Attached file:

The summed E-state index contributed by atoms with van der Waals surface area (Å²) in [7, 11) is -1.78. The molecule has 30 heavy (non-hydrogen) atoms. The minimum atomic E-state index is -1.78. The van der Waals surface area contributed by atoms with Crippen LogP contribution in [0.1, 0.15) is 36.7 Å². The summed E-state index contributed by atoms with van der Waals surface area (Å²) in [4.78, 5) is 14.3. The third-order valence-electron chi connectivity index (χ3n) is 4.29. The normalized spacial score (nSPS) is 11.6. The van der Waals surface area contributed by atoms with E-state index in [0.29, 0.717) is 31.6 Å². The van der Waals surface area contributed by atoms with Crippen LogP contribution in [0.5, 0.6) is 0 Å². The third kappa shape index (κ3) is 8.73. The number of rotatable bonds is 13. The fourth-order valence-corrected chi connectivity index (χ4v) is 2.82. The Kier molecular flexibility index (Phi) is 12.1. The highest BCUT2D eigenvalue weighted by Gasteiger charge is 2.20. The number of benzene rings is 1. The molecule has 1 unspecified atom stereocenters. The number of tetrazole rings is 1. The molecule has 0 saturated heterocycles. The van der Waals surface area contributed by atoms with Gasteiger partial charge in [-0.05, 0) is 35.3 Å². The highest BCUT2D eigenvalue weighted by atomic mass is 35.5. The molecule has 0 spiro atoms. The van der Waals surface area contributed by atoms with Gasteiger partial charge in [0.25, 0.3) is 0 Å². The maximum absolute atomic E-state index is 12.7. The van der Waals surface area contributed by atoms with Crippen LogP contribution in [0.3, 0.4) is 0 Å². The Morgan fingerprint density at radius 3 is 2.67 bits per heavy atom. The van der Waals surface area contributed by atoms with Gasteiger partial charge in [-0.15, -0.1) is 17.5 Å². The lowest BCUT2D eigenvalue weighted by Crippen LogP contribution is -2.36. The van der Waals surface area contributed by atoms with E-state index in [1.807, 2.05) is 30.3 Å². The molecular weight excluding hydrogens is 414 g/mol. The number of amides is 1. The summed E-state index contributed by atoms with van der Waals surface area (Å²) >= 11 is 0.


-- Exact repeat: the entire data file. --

The summed E-state index contributed by atoms with van der Waals surface area (Å²) in [7, 11) is -1.78. The molecule has 30 heavy (non-hydrogen) atoms. The minimum atomic E-state index is -1.78. The van der Waals surface area contributed by atoms with Crippen LogP contribution in [0.1, 0.15) is 36.7 Å². The summed E-state index contributed by atoms with van der Waals surface area (Å²) in [4.78, 5) is 14.3. The third-order valence-electron chi connectivity index (χ3n) is 4.29. The normalized spacial score (nSPS) is 11.6. The van der Waals surface area contributed by atoms with E-state index in [0.29, 0.717) is 31.6 Å². The van der Waals surface area contributed by atoms with Crippen LogP contribution in [0.5, 0.6) is 0 Å². The third kappa shape index (κ3) is 8.73. The number of rotatable bonds is 13. The fourth-order valence-corrected chi connectivity index (χ4v) is 2.82. The Kier molecular flexibility index (Phi) is 12.1. The highest BCUT2D eigenvalue weighted by Gasteiger charge is 2.20. The number of benzene rings is 1. The molecule has 1 unspecified atom stereocenters. The number of tetrazole rings is 1. The molecule has 0 saturated heterocycles. The van der Waals surface area contributed by atoms with Gasteiger partial charge in [-0.05, 0) is 35.3 Å². The highest BCUT2D eigenvalue weighted by atomic mass is 35.5. The molecule has 0 spiro atoms. The van der Waals surface area contributed by atoms with Gasteiger partial charge in [0.25, 0.3) is 0 Å². The maximum absolute atomic E-state index is 12.7. The van der Waals surface area contributed by atoms with Crippen LogP contribution in [0.3, 0.4) is 0 Å². The Morgan fingerprint density at radius 3 is 2.67 bits per heavy atom. The van der Waals surface area contributed by atoms with Gasteiger partial charge in [-0.15, -0.1) is 17.5 Å². The lowest BCUT2D eigenvalue weighted by Crippen LogP contribution is -2.36. The van der Waals surface area contributed by atoms with E-state index in [1.807, 2.05) is 30.3 Å². The molecular weight excluding hydrogens is 414 g/mol. The number of amides is 1. The summed E-state index contributed by atoms with van der Waals surface area (Å²) >= 11 is 0.